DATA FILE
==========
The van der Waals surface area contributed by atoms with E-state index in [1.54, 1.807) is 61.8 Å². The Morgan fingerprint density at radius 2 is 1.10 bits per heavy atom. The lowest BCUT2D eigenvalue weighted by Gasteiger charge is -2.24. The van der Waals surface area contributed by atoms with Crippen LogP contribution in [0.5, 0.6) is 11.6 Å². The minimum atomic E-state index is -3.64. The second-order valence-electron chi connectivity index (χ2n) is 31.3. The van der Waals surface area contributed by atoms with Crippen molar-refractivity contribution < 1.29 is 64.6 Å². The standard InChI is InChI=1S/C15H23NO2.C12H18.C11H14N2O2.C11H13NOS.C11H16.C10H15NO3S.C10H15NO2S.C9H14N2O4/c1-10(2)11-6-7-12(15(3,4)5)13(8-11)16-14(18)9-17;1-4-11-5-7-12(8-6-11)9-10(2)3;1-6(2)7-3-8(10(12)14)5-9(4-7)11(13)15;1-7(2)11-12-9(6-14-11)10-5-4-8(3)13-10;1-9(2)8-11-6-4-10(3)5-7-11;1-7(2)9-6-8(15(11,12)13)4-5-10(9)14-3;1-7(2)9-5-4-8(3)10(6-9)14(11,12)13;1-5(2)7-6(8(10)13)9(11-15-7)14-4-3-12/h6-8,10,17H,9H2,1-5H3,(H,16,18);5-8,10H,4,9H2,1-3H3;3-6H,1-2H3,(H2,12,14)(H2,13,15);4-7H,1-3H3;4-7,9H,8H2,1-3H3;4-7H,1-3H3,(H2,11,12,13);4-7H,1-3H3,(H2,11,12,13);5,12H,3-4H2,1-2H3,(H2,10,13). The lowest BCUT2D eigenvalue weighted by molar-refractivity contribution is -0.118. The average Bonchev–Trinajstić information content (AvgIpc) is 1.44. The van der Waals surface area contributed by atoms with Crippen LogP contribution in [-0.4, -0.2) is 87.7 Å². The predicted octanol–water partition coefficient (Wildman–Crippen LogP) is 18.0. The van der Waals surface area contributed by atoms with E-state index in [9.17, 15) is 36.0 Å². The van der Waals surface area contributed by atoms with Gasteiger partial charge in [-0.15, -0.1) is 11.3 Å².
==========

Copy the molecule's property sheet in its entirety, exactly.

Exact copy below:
The van der Waals surface area contributed by atoms with E-state index in [1.54, 1.807) is 61.8 Å². The Morgan fingerprint density at radius 2 is 1.10 bits per heavy atom. The lowest BCUT2D eigenvalue weighted by Gasteiger charge is -2.24. The van der Waals surface area contributed by atoms with Crippen LogP contribution in [0.5, 0.6) is 11.6 Å². The minimum atomic E-state index is -3.64. The second-order valence-electron chi connectivity index (χ2n) is 31.3. The van der Waals surface area contributed by atoms with Crippen molar-refractivity contribution < 1.29 is 64.6 Å². The standard InChI is InChI=1S/C15H23NO2.C12H18.C11H14N2O2.C11H13NOS.C11H16.C10H15NO3S.C10H15NO2S.C9H14N2O4/c1-10(2)11-6-7-12(15(3,4)5)13(8-11)16-14(18)9-17;1-4-11-5-7-12(8-6-11)9-10(2)3;1-6(2)7-3-8(10(12)14)5-9(4-7)11(13)15;1-7(2)11-12-9(6-14-11)10-5-4-8(3)13-10;1-9(2)8-11-6-4-10(3)5-7-11;1-7(2)9-6-8(15(11,12)13)4-5-10(9)14-3;1-7(2)9-5-4-8(3)10(6-9)14(11,12)13;1-5(2)7-6(8(10)13)9(11-15-7)14-4-3-12/h6-8,10,17H,9H2,1-5H3,(H,16,18);5-8,10H,4,9H2,1-3H3;3-6H,1-2H3,(H2,12,14)(H2,13,15);4-7H,1-3H3;4-7,9H,8H2,1-3H3;4-7H,1-3H3,(H2,11,12,13);4-7H,1-3H3,(H2,11,12,13);5,12H,3-4H2,1-2H3,(H2,10,13). The lowest BCUT2D eigenvalue weighted by molar-refractivity contribution is -0.118. The average Bonchev–Trinajstić information content (AvgIpc) is 1.44. The van der Waals surface area contributed by atoms with Crippen LogP contribution in [-0.4, -0.2) is 87.7 Å². The predicted octanol–water partition coefficient (Wildman–Crippen LogP) is 18.0. The van der Waals surface area contributed by atoms with E-state index in [9.17, 15) is 36.0 Å². The van der Waals surface area contributed by atoms with Gasteiger partial charge in [-0.15, -0.1) is 11.3 Å².